If you do feel unwell at any point however just ask at Guest Services and they’ll be happy to provide you with sea sickness aides.
3. It’ll feel crowded 🤔
Modern cruise ships have certainly increased the number of passengers that they carry in recent years – but the ships themselves have also grown dramatically too.
When Royal Caribbean’s Sovereign of The Seas was launched in 1987 she was the biggest cruise ship in the world weighing in at 74,000GT and carried 2282 passengers.
Today Royal Caribbean’s flagship, Symphony of The Seas, carries 5,518 passengers which is over double that of Sovereign – but is actually three times the size at 228,081GT. So whilst passenger capacity has grown the size of the ships has more than kept pace.
There will always be so called “pinch points” on cruise ships, places which can get busier than others, these are predictably the pool decks and buffets. But modern ships can have upwards of 20 bars and 15 restaurants to ensure passengers never feel crowded, and some even use technology to let you know on your phone/TV which restaurants and bars are the quietest at any given time.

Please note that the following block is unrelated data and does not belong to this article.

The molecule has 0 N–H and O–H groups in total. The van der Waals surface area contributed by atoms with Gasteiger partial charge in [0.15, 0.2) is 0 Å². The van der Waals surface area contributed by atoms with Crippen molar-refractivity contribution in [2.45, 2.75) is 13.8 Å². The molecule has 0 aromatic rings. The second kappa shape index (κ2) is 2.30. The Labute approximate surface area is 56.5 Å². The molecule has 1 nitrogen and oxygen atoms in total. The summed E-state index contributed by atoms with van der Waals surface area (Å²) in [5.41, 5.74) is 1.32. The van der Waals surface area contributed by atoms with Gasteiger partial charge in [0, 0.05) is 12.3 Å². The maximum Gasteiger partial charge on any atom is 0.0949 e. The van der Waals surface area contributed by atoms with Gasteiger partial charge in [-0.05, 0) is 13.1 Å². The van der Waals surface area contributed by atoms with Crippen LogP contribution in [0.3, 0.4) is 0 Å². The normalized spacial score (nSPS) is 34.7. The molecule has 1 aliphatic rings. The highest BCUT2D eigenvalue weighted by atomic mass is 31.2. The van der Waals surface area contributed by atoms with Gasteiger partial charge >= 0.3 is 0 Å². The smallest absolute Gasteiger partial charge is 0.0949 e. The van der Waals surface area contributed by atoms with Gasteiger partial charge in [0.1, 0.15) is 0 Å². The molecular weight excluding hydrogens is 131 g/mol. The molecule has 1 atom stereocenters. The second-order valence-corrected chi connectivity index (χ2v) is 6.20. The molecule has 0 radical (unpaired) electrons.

One thing I’d always recommend to someone who is concerned about feeling crowded is to book a balcony cabin. That cabin, that balcony, is yours and yours alone – a little oasis just to yourself. Head to a bar, grab a glass of wine, and take it back to your balcony and just watch the waves go by. Bliss.
4. It’ll be full of old people 👴🏻
Let’s not beat around the proverbial bush here – cruising has a reputation for being the older person’s holiday of choice. It’s an image that most cruise lines are working hard to shake.
This misconception stems, in part, from the fact cruise holidays in the past were very expensive and thus aimed at those with more disposable income. To target this older demographic the ships, itineraries and services were tailored to match.
It’s only been in the last 15 so years that cruise companies have really changed course (if you’ll pardon the pun) and decided to attract a wider customer base.